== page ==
Advocates of allowing transgender people to serve openly said the guidance imposed an unacceptable double standard.

“It is unconscionable that the commander in chief would take aim at his own, loyally serving troops for political reasons at a time when the military needs to focus on real threats,” said Aaron Belkin, the director of the Palm Center, a research institute that had worked with the military to devise its policy on admitting transgender service members.

“Imposing one set of standards for transgender troops, and another set of standards for everyone else is a recipe for disruption, distraction and waste,” Mr. Belkin said.¹

Mr. Trump gave no warning before announcing the ban in July and declaring on Twitter that American forces could not afford the “tremendous medical costs and disruption” of transgender service members. The president said he had consulted generals and military experts, but Mr. Mattis was given only a day’s notice about Mr. Trump’s decision.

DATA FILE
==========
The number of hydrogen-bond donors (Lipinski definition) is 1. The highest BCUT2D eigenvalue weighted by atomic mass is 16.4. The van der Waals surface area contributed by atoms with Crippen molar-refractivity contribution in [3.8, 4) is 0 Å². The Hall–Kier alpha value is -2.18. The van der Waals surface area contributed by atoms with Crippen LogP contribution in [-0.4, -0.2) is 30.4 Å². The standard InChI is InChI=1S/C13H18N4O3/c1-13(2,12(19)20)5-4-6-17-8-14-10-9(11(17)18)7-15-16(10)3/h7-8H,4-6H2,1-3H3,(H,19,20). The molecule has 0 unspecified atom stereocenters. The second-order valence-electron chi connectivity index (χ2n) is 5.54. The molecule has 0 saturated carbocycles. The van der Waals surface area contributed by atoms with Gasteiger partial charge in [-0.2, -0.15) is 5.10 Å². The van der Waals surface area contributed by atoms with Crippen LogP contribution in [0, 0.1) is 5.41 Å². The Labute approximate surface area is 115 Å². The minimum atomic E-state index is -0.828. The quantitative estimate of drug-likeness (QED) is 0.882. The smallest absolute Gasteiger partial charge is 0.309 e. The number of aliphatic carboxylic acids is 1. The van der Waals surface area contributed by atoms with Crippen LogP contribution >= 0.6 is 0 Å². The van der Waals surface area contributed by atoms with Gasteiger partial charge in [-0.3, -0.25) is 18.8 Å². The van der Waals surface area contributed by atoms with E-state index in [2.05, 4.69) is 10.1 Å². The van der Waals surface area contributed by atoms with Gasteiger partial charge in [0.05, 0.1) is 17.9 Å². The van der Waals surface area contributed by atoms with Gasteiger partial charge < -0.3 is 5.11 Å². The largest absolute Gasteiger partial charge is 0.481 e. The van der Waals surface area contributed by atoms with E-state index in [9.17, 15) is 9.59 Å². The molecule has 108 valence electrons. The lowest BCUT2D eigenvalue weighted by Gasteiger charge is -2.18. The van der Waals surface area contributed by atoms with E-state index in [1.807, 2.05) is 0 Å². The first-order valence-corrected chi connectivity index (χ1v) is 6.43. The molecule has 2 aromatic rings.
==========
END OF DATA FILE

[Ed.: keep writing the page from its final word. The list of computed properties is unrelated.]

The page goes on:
The upcoming guidance — basing expulsion on a troop’s ability to serve — appears to be an attempt to reconcile Mr. Trump’s call for a blanket ban with concerns about whether the defense secretary should dismiss transgender forces who are currently in the ranks.

Mr. Trump’s decision was roundly denounced by members of both parties, many of whom argued that anyone willing and able to fight for their country should be welcomed into the military.
“This is NOT how you keep America safe,” Representative Nancy Pelosi of California, the minority leader, said in a Twitter post. “Period. #ProtectTransTroops.”